Obama advocated for “the set of traditions that we have followed in the peaceful transfer of power,” including congratulating the incoming commander in chief, instructing the government and agencies to cooperate with the incoming team and inviting the president-elect to the White House.

“And then you drive to the inauguration site, and the outgoing president sits there and is part of the audience as the new president is sworn in,” Obama said. “And at that point, the outgoing president is a citizen like everybody else and owes the new president the chance to do their best on behalf of the American people. Whether Donald Trump will do the same thing, we’ll have to see. So far, that’s not been his approach. But you know, hope springs eternal.”

Former First Lady Michelle Obama on Monday emphasized that the idea of democracy in the United States is “much bigger than anybody’s ego,” referencing the transition of power that President Donald Trump is resisting after he lost to Joe Biden in early November.

Obama referenced the process that she and her husband, former President Barack Obama, experienced when the George W. Bush administration welcomed them to the White House. The Obamas also welcomed Trump to Washington D.C. as well – as is tradition in the United States.

Trump, though, has refused to invite president-elect Joe Biden to the White House. Melania Trump has also declined to meet with Jill Biden.

On Monday, Trump tweeted “I won the Election,” prompting Twitter to add a note to the tweet saying, “Official sources called the election differently.”

Obama shared the angst she had for meeting with the Trumps, however, it didn’t prevent them from helping the 45th president and his administration get settled. Obama said she hoped that Hilary Clinton was going to succeed them in office, however, the former First Lady said once the American people spoke, it was their responsibility to listen.

“I have to be honest and say that none of this was easy for me. Donald Trump had spread racist lies about my husband that had put my family in danger,” Obama said in an Instagram post. “That wasn’t something I was ready to forgive. But I knew that, for the sake of our country, I had to find the strength and maturity to put my anger aside.”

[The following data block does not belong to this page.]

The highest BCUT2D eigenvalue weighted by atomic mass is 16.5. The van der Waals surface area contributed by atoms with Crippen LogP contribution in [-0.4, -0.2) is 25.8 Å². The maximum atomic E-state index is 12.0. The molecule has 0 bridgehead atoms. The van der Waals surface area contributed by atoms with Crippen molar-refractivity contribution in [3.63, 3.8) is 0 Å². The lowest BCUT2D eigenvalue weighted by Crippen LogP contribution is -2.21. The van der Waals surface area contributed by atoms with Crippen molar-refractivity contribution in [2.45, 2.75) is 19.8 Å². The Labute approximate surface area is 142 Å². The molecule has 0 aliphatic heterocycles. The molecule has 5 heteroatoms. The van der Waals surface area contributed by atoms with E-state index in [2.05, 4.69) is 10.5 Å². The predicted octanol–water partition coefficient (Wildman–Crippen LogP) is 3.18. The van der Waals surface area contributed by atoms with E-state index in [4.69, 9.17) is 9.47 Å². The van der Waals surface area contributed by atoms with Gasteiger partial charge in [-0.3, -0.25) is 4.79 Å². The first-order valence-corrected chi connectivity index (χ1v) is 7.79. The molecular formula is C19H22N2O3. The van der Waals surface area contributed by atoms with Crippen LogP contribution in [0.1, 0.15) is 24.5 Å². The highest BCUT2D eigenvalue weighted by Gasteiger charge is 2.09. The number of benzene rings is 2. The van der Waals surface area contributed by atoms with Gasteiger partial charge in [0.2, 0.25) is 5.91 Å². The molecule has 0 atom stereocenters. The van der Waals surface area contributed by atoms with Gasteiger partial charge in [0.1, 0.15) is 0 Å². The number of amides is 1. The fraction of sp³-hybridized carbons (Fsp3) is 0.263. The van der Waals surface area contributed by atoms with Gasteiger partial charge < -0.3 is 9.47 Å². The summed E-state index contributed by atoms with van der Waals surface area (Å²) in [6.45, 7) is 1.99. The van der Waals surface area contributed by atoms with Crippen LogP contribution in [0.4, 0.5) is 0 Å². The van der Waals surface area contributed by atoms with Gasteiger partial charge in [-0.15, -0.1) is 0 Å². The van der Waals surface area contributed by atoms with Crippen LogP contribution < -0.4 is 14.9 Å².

In welcoming Melania Trump to the nation’s capital, Obama said she shared her experiences of raising children in the White House to the heighten scrutiny that comes with being first lady.

“Our love of country requires us to respect the results of an election even when we don’t like them or wish it had gone differently – the presidency doesn’t belong to any one individual or any one party,” Obama said. “To pretend that it does, to play along with these groundless conspiracy theories – whether for personal or political gain – is to put our country’s health and security in danger. This isn’t a game.”

On Sunday night, a 60 Minutes interview aired with former President Barack Obama, who compared Trump’s reaction to losing the election to that of a child.

“We would never accept that out of our own kids, behaving that way if they lost, right?” Barack Obama said. “I mean, if my daughters, in any kind of competition, pouted … and then accused the other side of cheating when they lost, when there was no evidence of it, we’d scold them.”

The former president’s comments came in response to a question on the impact of Trump’s false claims of voter fraud, which have persisted daily despite state and local officials of both parties reporting no evidence of fraud or anomalies that could impact the race.

Even the Trump administration’s own election cybersecurity teams have directly refuted the president’s baseless claims that a conspiracy or “radical left” voting system stunted his victory; in fact, Trump administration election security officials say the Nov. 3 election was the most secure in American history.

“I want to urge all Americans, especially our nation’s leaders, regardless of party, to honor the electoral process and do your part to encourage a smooth transition of power, just as sitting presidents have done throughout our history,” Michelle Obama said.